Westbury residents will see familiar names when they head to the polls this month, with no challengers opposing the incumbents in the election for the village board.
Mayor Peter Cavallaro and incumbent village trustees Joan Boes and William Wise are seeking reelection in the Tuesday, March 21, election. Each will be seeking a four-year term. Cavallaro said even though it’s an uncontested election, he and his fellow Action Party members take the process seriously, and urge people to vote.
“I think we’ve done a good job. I think we merit being returned and reelected,” said Cavallaro, who’s served on the board for 18 years, eight of those as mayor. “I think we’ve been thoughtful about what we need to do to improve the community going forward. That’s been recognized by different outside sources, whether it’s the state with the grant or Moody’s or Vision Long Island. Our goal is to move those priorities forward.”
On the top of the priority list for the next four years is implementing projects with funds from Gov. Andrew Cuomo’s $10 million Downtown Revitalization Initiative (DRI) grant. The implementation of that will generate multiple projects, including potentially rezoning areas that are currently underutilized to encourage transit-oriented housing, as well as doing streetscape improvements and upgrades to the senior center.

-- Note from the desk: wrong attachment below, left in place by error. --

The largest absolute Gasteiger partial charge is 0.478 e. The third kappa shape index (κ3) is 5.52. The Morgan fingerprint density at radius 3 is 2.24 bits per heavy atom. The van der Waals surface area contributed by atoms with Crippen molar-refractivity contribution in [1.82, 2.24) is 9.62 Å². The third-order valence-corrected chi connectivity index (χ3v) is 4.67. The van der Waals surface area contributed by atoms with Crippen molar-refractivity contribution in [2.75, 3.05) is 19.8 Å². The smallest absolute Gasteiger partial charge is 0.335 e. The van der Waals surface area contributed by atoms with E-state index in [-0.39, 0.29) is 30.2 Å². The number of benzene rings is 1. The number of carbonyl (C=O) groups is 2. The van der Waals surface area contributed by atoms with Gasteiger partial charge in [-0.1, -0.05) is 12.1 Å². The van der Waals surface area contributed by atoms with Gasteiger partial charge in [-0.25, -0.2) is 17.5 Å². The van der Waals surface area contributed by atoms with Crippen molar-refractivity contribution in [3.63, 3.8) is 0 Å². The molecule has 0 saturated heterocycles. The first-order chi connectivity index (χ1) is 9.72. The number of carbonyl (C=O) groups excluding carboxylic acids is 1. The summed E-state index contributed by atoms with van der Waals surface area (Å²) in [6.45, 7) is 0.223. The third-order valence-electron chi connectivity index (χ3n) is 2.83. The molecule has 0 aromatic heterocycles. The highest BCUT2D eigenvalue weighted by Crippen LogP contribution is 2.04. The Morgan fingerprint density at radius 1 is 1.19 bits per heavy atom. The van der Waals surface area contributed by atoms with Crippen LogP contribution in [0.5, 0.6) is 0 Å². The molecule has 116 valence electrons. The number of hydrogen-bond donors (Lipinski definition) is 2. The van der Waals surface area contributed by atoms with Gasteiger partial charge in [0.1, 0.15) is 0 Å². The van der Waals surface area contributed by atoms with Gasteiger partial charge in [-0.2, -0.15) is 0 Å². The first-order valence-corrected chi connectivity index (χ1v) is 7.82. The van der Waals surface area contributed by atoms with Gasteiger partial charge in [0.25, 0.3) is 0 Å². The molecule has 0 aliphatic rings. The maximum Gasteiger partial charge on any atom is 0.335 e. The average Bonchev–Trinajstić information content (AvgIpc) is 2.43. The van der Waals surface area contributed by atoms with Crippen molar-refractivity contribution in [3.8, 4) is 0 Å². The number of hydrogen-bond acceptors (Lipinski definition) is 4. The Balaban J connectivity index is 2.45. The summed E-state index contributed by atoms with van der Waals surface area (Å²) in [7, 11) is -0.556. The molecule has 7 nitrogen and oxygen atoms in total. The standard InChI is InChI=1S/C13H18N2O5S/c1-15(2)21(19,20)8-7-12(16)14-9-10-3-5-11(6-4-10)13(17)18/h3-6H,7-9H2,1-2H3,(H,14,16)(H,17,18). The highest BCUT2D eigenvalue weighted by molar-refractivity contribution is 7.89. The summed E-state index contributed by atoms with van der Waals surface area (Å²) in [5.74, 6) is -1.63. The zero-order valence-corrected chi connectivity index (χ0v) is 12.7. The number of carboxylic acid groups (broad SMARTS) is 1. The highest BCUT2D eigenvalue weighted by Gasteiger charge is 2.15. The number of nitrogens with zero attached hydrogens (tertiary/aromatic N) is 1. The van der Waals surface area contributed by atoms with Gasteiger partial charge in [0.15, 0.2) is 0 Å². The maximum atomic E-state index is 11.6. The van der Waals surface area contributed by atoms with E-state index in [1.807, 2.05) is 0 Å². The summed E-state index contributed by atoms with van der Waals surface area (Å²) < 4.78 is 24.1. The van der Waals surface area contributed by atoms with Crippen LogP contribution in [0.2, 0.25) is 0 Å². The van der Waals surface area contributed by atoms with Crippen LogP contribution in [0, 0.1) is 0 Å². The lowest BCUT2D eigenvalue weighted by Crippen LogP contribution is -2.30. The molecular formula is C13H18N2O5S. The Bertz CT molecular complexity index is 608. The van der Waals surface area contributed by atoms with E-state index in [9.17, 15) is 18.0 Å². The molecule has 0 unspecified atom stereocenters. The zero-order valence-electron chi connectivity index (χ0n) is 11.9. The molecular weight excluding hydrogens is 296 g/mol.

“It’s going to be a busy and exciting period in the next couple of years,” Cavallaro said. “I think we started those things and brought us to a point where we can capitalize on them. We have a great team in place and I think we really should be the ones seeing these things through.”
Also on the to-do list in the near future is the replacement of the Post Avenue train trestle and overseeing the local implementation of Governor Cuomo’s desired third track project. And while Cavallaro anticipates many positive things coming up in the next four years, the next term will also come with its share of challenges. Among those are continuing to grapple with illegal housing and finding ways to provide more visible police protection, as well as trying to trying to stay under the tax cap.
Boes, a trustee since 2001, said the fiscal management of the village over the last few years is a particular point of pride.
“We have always adhered to conservative and prudent fiscal practices and the efficient delivery of services,” Boes said. “We are proud that the village has maintained the lowest tax rate possible. Ours is among the lowest village tax rates of any comparable village and our bond ratings are the highest in the village’s history.”
Wise, a trustee since 2006, echoed those sentiments, saying that the village has been strict on spending while not sacrificing services.
“We’ve worked very hard to control our discretionary spending, and we have made operational changes that have led directly to savings for our taxpayers,” said Wise. “While the challenges on local government continue to increase, we are committed to making sure that our services are delivered in the most economical and efficient way possible.”
And though there will always be challenges, Cavallaro noted that the board is proactive in facing them and looking for opportunities to do things better.
“I think we’re doing a good job and we’re in a better place than last year or four or eight years ago,” Cavallaro said. “Maintaining the community the way the residents want requires a lot of hard work and thinking outside the box, and getting resources and help from other levels of government. And you never know what the next day or year will bring. You always have to be nimble and wary of what’s going on.”